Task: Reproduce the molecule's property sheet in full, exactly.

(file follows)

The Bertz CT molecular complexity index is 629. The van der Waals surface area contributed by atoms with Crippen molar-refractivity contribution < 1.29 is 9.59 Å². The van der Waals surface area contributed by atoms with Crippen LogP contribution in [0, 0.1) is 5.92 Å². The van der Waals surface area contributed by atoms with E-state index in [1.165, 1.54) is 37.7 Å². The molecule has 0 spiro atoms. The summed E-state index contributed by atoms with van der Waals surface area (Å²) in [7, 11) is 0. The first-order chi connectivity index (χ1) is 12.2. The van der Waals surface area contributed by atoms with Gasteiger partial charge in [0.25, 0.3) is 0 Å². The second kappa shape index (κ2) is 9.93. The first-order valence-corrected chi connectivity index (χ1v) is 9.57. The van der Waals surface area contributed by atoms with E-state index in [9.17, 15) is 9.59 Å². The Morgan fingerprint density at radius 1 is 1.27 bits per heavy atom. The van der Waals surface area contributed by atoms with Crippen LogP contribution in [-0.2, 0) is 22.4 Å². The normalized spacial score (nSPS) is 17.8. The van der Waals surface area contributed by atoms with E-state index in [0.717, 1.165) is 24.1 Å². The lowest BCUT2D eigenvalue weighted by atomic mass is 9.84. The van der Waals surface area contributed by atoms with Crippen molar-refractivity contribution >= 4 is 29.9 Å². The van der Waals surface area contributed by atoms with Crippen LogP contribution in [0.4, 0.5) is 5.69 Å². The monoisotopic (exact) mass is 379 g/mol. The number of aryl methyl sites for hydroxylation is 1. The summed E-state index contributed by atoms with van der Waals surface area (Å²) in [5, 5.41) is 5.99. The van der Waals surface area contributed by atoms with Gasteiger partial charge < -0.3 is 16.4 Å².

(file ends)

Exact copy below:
The Bertz CT molecular complexity index is 629. The van der Waals surface area contributed by atoms with Crippen molar-refractivity contribution < 1.29 is 9.59 Å². The van der Waals surface area contributed by atoms with Crippen LogP contribution in [0, 0.1) is 5.92 Å². The van der Waals surface area contributed by atoms with E-state index in [1.165, 1.54) is 37.7 Å². The molecule has 0 spiro atoms. The summed E-state index contributed by atoms with van der Waals surface area (Å²) in [7, 11) is 0. The first-order chi connectivity index (χ1) is 12.2. The van der Waals surface area contributed by atoms with Gasteiger partial charge in [0.25, 0.3) is 0 Å². The second kappa shape index (κ2) is 9.93. The first-order valence-corrected chi connectivity index (χ1v) is 9.57. The van der Waals surface area contributed by atoms with E-state index in [9.17, 15) is 9.59 Å². The Morgan fingerprint density at radius 1 is 1.27 bits per heavy atom. The van der Waals surface area contributed by atoms with Crippen LogP contribution in [-0.2, 0) is 22.4 Å². The normalized spacial score (nSPS) is 17.8. The van der Waals surface area contributed by atoms with E-state index in [0.717, 1.165) is 24.1 Å². The lowest BCUT2D eigenvalue weighted by atomic mass is 9.84. The van der Waals surface area contributed by atoms with Crippen molar-refractivity contribution >= 4 is 29.9 Å². The van der Waals surface area contributed by atoms with Crippen LogP contribution in [0.4, 0.5) is 5.69 Å². The monoisotopic (exact) mass is 379 g/mol. The number of aryl methyl sites for hydroxylation is 1. The summed E-state index contributed by atoms with van der Waals surface area (Å²) in [5, 5.41) is 5.99. The van der Waals surface area contributed by atoms with Gasteiger partial charge < -0.3 is 16.4 Å².